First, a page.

Otto says he wants to keep one area casino from gaining a temporary advantage over another.
         Eventually, he said, he expects that all local communities in the St. Louis area will enact bans on smoking in casinos, bars and other public places with few exemptions, although he opposes such restrictions on businesses.
         “These counties will fall one at a time,” Otto said. “It will really be detrimental to whichever casino goes nonsmoking first. This will just kill them.”
         Otto said his bill would allow cities or a county “to do whatever they want fully understanding they won’t affect the casinos immediately.”
         Lobbyists for Ameristar and Penn National Gaming, which owns Hollywood, said they supported Otto’s measure but did not ask him to sponsor it. Otto has not received any campaign contributions from casinos or their executives, according to the most recent reports.
         “It places us all on a level playing field,” said Troy Stremming, an Ameristar executive.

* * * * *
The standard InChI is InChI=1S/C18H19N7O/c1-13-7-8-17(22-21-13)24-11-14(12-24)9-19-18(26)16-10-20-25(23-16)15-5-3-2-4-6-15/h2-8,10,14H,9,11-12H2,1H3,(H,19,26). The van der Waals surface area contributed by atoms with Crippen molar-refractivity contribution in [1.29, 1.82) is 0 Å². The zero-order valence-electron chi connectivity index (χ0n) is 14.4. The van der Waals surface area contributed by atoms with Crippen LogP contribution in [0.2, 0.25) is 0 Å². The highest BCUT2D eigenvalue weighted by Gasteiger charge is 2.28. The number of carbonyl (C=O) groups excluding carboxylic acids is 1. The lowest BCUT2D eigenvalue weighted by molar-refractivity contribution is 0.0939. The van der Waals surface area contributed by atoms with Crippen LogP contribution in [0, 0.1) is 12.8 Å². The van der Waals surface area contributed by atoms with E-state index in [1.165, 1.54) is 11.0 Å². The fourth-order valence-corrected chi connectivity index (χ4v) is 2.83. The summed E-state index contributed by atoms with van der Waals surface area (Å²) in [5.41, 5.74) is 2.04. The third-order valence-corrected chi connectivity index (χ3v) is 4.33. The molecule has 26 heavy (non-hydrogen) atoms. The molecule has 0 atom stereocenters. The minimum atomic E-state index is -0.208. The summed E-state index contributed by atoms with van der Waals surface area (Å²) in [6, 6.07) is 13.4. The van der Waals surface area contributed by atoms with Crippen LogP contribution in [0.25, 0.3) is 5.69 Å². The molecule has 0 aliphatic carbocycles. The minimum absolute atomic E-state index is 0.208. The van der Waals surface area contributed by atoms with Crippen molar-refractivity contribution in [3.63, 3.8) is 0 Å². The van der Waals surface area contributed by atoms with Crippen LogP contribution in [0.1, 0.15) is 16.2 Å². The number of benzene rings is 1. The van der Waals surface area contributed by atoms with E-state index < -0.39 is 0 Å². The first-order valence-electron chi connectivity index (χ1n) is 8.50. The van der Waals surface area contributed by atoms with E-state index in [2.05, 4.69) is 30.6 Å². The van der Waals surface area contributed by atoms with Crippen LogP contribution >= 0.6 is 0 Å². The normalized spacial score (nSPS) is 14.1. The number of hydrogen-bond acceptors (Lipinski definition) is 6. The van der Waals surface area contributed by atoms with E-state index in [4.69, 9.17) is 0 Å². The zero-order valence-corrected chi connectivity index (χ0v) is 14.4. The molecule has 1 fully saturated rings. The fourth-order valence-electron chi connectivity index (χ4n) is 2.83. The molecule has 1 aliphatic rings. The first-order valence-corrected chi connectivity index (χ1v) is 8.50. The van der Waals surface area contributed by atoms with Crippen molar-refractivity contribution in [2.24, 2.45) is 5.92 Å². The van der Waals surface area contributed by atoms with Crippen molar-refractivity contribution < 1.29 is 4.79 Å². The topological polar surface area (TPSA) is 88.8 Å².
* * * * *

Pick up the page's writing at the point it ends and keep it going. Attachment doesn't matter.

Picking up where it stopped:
Pat Lindsey, executive director of the Tobacco-Free St. Louis Coalition, opposes the bill and other so-called “trigger” measures tying action on smoking in one jurisdiction to that in another.
         “It just kind of holds everything back,” she said. “We just need to get rid of the smoke.”
         Also opposed is Misty Snodgrass, who lobbies for the Cancer Action Network, an affiliate of the American Cancer Society.
         “Local communities should be able to pass whatever strong ordinance they want to pass,” she said.
         St. Louis County Councilman Mike O’Mara, who is sponsoring the pending proposal to eliminate most exemptions to the county smoking ban, said he needed to review Otto’s bill before taking a position on it.
         “If it’s a fairness bill to keep everyone on the same page, I could live with that,” said O’Mara, D-Florissant.
         At the St. Charles County Council, the main advocate of unsuccessful smoking ban legislation last year — Councilman Joe Cronin, R-St. Paul — said he didn’t object to Otto’s goal. However, he said the mileage radius should be reduced, perhaps to 25 miles.
         St. Charles County has no countywide ban, but its council has considered several versions in recent years and is likely to do so again.
         Cronin noted that at one point, he sponsored a smoking ban bill with an exemption for Ameristar that would expire when other casinos on the Missouri side of the metro area went smoke-free.
         A statewide smoking ban in Illinois already covers Metro East casinos.